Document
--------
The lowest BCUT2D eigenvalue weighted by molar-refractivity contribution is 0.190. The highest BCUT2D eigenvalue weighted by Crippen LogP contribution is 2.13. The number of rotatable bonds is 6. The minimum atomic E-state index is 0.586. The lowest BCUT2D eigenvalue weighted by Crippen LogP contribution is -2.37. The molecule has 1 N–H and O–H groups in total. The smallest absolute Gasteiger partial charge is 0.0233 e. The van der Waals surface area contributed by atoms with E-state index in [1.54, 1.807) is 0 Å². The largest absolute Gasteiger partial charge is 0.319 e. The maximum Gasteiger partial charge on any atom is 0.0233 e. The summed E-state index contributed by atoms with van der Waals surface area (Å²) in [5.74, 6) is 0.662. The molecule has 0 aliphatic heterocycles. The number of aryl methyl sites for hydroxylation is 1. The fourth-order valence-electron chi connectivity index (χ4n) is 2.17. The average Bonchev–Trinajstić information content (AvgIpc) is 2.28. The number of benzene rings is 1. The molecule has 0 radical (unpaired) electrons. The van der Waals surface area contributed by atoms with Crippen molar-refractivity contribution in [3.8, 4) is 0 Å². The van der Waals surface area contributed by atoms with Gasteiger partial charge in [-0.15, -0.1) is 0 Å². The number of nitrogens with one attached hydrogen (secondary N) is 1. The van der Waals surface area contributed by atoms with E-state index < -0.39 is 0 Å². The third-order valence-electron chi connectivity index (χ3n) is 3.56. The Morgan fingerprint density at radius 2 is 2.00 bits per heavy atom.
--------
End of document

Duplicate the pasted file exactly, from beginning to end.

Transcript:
The lowest BCUT2D eigenvalue weighted by molar-refractivity contribution is 0.190. The highest BCUT2D eigenvalue weighted by Crippen LogP contribution is 2.13. The number of rotatable bonds is 6. The minimum atomic E-state index is 0.586. The lowest BCUT2D eigenvalue weighted by Crippen LogP contribution is -2.37. The molecule has 1 N–H and O–H groups in total. The smallest absolute Gasteiger partial charge is 0.0233 e. The van der Waals surface area contributed by atoms with E-state index in [1.54, 1.807) is 0 Å². The largest absolute Gasteiger partial charge is 0.319 e. The maximum Gasteiger partial charge on any atom is 0.0233 e. The summed E-state index contributed by atoms with van der Waals surface area (Å²) in [5.74, 6) is 0.662. The molecule has 0 aliphatic heterocycles. The number of aryl methyl sites for hydroxylation is 1. The fourth-order valence-electron chi connectivity index (χ4n) is 2.17. The average Bonchev–Trinajstić information content (AvgIpc) is 2.28. The number of benzene rings is 1. The molecule has 0 radical (unpaired) electrons. The van der Waals surface area contributed by atoms with Crippen molar-refractivity contribution in [3.8, 4) is 0 Å². The van der Waals surface area contributed by atoms with Gasteiger partial charge in [-0.15, -0.1) is 0 Å². The number of nitrogens with one attached hydrogen (secondary N) is 1. The van der Waals surface area contributed by atoms with E-state index < -0.39 is 0 Å². The third-order valence-electron chi connectivity index (χ3n) is 3.56. The Morgan fingerprint density at radius 2 is 2.00 bits per heavy atom.